Australia’s smallest state Tasmania began voting on Saturday in a local assembly election, with the incumbent conservative Liberal Party stirring controversy by promising softer regulations for gun ownership if it is returned to power.
The Liberals’ move to shore up support among gun owners and rural voters is a sensitive issue in Tasmania, as Australia’s worst mass murder took place on the island in 1996, when a gunman killed 35 people at Port Arthur.
The state Minister for Police, Fire and Emergency Management Rene Hidding, wrote to firearms owners in early February promising a re-elected Liberal Party would extend gun ownership license periods by up to 10 years, reduce penalties for storage offences and establish a council to represent gun owners.
Following the 1996 mass-shooting, Australia banned all semi-automatic rifles and all semi-automatic and pump-action shotguns, and introduced a restrictive system of licensing and ownership controls.
Australia has had no mass shootings since then and has held amnesties to encourage the handing in of unregistered firearms.
Anti-firearms advocates in the United States have pointed to Australia’s success in reducing gun crimes as an example that the United States could follow in response to a shocking series of school shootings.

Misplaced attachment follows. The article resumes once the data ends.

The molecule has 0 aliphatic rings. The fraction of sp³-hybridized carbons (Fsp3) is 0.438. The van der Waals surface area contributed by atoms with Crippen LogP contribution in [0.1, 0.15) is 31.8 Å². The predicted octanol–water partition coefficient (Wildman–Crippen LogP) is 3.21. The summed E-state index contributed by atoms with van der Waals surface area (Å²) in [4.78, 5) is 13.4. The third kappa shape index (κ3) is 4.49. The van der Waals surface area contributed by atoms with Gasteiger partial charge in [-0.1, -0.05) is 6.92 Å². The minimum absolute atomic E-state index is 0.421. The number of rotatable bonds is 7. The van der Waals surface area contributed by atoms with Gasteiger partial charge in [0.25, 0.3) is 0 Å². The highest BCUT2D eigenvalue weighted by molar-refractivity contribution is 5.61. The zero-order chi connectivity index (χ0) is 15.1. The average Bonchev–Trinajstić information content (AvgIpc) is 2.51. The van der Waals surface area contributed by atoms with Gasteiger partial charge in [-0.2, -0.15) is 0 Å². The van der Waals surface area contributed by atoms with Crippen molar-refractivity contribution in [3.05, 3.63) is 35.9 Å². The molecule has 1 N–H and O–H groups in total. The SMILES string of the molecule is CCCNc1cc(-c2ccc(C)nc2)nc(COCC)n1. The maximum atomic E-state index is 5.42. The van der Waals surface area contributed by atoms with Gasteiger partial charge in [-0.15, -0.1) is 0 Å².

The controversy over plans to relax gun laws in Tasmania erupted on the eve of the election, after the contents of Hidding’s letter to firearms owners became widely known.
“Only a re-elected majority Hodgman Liberal Government can continue to provide Tasmania’s lawful firearm owners with a supportive, responsible framework,” the letter said.
The Liberals have primarily campaigned on jobs and the economy, and on Friday party leaders sought to reassure voters that their stance on gun laws was nothing to be alarmed about.
“We are aware of the sensitivities around these issues and we are seeking to find the balance, one that supports our families that work in the rural sector but which is not inconsistent with national gun laws,” Tasmania’s premier Will Hodgman said in comments reported by the ABC on Friday.
The Liberals hold 15 seats in Tasmania’s 25-seat House of Assembly and need to win at least 13 in this election to retain their majority.
Tasmania’s population of 519,000 people have until 6 pm on Saturday to cast their vote, with results expected to begin trickling in later on Saturday night.